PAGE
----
Home : Treatment Options : Non-Surgical—Bracing Print Story


If you have scoliosis and are still growing, a brace can help halt the progression of your spinal curve. And don't worry—you can still play sports and wear cute clothes!

If you have scoliosis with a spinal curve of about 25 to 40 degrees and are still growing, your doctor may recommend that you wear a brace. The purpose of wearing the brace is to keep the curve in your spine from getting worse as you continue to grow; however, it's usually not intended to reduce the amount of curve you already have.

What Is A Brace?

There are several different kinds of braces commonly prescribed for children and adolescents with scoliosis. Each is typically constructed of plastic and contoured specifically to your body, with strategically placed padding and straps that place resistance as needed on your particular spinal curve(s).

Learn about the different types of braces for scoliosis.

Why Do I Need To Wear A Brace?

The goal of bracing is to try and keep your curve from progressing. If the curve in your spine is more than 25 degrees and you still have a lot of growing to do, your scoliosis curvature could rapidly get worse.

Whether bracing actually works is controversial. Some clinical studies support the use of bracing in young patients whose curves are at risk of progressing. According to several studies conducted by the Scoliosis Research Society (SRS), bracing successfully stops curve progression in 74% to 93% of female patients with idiopathic scoliosis, depending on the type of brace used and the duration of use1.

Because bracing is designed to halt the progression of the curve, it's generally not recommended for treating scoliosis in young people who are skeletally mature or almost mature. Once skeletal growth has reached a certain point, or if the curve has become too severe (typically more than 40-50 degrees), bracing is generally not as effective. Bracing also is typically not recommended for treating adult scoliosis. Corrective surgery (spinal fusion with instrumentation) may be recommended in these instances.

Your doctor will determine if bracing is the appropriate treatment for your spinal curve. If so, he or she also will decide which type of brace is appropriate and the length of time the brace should be worn. You and your parents should discuss your treatment and bracing options thoroughly with your doctor.

My Doctor Says I Need A Brace. What Happens Now?

First, you'll have a brace fitting with an orthotic specialist, the person or team who will design and make your brace, based on your doctor's prescription. Different parts of your body will be measured so the brace will fit you perfectly.

Once your brace is finished, your orthotist will show you how to put it on properly and give you specific instructions for wearing it. You'll typically start out wearing your brace for a few hours a day, eventually building up to the full amount of time your doctor prescribes, which may be up to 23 hours per day. At first, you may need help putting your brace on, but most patients soon learn how to do this by themselves.

Follow-up visits with your doctor, which may include spinal x-rays, will determine whether your brace is keeping your spine positioned correctly. Your brace also will be checked periodically to make sure it's still fitting properly as you continue to grow. Be sure to ask your doctor whom to contact if you have any concerns or difficulties with your brace between checkups.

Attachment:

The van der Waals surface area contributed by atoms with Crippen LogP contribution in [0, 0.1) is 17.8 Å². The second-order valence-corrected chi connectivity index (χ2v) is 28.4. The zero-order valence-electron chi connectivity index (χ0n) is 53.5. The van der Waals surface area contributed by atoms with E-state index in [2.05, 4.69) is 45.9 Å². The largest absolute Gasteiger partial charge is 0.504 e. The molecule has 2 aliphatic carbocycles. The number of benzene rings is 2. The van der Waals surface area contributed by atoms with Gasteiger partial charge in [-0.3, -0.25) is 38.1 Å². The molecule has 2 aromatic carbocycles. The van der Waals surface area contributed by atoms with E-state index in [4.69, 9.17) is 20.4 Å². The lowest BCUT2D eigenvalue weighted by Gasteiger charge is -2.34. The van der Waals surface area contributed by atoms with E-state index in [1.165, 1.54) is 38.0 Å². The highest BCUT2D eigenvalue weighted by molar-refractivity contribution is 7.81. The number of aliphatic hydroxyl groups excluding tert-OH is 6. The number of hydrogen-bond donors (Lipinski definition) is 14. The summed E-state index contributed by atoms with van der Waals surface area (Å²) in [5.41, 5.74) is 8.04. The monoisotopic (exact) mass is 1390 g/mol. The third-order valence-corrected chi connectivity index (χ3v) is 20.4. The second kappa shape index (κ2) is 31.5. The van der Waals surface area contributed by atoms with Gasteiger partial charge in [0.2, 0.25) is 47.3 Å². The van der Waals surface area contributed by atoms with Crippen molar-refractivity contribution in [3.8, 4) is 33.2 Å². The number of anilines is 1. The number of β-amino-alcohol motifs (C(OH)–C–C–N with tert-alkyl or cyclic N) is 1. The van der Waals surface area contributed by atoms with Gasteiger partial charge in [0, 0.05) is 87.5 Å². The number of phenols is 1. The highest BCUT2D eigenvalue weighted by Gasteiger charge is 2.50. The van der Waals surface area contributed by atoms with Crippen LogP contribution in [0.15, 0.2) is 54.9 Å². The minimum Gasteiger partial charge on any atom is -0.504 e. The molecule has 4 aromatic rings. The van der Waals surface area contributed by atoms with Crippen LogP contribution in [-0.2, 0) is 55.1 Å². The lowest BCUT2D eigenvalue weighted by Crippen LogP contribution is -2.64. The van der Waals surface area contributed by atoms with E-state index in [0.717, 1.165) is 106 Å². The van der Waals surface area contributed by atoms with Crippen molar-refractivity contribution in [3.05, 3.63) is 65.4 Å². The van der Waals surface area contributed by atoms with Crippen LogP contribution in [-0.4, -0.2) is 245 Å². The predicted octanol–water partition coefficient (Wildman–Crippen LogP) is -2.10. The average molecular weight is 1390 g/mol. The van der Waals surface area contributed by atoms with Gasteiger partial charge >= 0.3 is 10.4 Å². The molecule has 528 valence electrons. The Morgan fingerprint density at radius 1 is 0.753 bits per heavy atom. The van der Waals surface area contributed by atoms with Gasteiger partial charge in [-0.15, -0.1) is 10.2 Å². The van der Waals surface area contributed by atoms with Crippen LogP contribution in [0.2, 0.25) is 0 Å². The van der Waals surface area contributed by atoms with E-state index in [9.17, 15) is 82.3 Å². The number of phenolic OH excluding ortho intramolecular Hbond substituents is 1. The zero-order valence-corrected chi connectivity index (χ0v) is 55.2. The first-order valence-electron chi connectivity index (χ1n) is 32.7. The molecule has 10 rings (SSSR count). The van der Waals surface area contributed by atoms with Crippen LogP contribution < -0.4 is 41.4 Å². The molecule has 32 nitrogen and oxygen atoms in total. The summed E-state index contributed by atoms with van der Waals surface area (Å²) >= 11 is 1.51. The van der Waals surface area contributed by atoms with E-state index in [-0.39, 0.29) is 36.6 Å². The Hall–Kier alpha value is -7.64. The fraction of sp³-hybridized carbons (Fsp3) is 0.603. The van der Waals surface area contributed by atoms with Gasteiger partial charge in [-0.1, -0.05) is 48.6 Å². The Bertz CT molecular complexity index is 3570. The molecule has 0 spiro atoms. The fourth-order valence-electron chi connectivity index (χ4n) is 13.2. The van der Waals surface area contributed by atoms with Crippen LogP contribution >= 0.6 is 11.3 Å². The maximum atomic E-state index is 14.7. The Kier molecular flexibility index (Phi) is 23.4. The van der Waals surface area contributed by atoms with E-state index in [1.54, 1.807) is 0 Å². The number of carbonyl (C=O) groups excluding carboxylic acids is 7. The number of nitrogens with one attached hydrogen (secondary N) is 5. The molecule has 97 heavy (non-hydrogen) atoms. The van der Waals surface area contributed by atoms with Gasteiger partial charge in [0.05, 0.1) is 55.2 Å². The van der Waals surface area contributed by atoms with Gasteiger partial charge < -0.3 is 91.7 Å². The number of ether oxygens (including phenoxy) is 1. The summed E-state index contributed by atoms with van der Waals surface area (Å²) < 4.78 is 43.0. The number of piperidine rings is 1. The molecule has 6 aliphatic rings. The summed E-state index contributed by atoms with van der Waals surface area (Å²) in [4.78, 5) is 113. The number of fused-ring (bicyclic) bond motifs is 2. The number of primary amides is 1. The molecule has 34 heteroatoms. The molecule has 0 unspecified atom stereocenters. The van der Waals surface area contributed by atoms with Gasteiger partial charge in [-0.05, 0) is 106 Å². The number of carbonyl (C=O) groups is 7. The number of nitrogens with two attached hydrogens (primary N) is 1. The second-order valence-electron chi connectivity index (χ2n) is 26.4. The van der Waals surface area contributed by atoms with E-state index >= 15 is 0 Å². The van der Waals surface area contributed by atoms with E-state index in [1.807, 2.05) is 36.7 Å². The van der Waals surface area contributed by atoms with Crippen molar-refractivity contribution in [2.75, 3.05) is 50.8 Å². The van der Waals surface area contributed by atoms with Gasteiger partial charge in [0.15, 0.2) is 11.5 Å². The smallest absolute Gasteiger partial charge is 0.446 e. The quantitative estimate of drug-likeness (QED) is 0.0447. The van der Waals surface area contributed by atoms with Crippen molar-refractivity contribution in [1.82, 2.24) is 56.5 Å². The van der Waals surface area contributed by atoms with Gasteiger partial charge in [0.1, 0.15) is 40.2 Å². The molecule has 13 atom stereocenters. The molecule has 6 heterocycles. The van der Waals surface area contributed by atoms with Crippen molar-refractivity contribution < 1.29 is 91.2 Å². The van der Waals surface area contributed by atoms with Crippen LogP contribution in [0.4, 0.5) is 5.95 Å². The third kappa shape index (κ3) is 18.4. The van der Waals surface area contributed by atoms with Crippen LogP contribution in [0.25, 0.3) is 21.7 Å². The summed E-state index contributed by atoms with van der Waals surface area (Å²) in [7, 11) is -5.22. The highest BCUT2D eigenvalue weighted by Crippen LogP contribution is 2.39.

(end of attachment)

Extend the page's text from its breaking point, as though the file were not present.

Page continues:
What Will I Be Able To Do While I'm Wearing My Brace?

Staying active is important and healthy! You should be able to continue to do anything you normally like to do, such as sports, playing an instrument or hanging out with your friends. Your brace may be removed while participating in your sports activity. Any activity you can do while wearing your brace should be okay, but if in doubt, check with your doctor first.

What Kind Of Clothes Can I Wear?

You'll wear your brace under your clothes, so anything that fits over your brace should be fine. Most people find loose-fitting clothes to be more comfortable over the brace, so you may want to consider wearing a size or two larger than usual.

You also should always wear a well-fitted, wrinkle-free, seamless 100% cotton undershirt or t-shirt under your brace. This will help keep the brace from rubbing your skin. Seams can be particularly irritating, so if you can't find seamless shirts in your local retail stores, contact your orthotic specialist; many custom-make these garments, as well.

Is There Anything I Can I Do To Maximize The Benefits Of My Brace?

To give your brace the greatest chance of successfully stopping the progression of your spinal curve, it's important that you:

  • Wear your brace each day for the full amount of time your doctor prescribes.
  • Take good care of your skin daily.
  • Wear a well-fitting, wrinkle-free undershirt or undershirt/bra combination under your brace at all times.
  • Put on the brace exactly as instructed by your doctor.
  • Perform any daily exercises recommended by your doctor.

Learn how to take care of your brace and your skin.

1 Nachemson AL, Peterson LE. Effectiveness of treatment with a brace in girls who have adolescent idiopathic scoliosis. A prospective, controlled study based on data from the Brace Study of the Scoliosis Research Society. J Bone Joint Surg Am. June 1995;77(6):815-822.

The materials on this Web site are for your general educational information only. Information you read on this Web site cannot replace the relationship that you have with your health care professional. We do not practice medicine or provide medical services or advice as a part of this Web site. You should always talk to your health care professional for diagnosis and treatment.

  • Published: December 11, 2001
  • Updated: July 22, 2008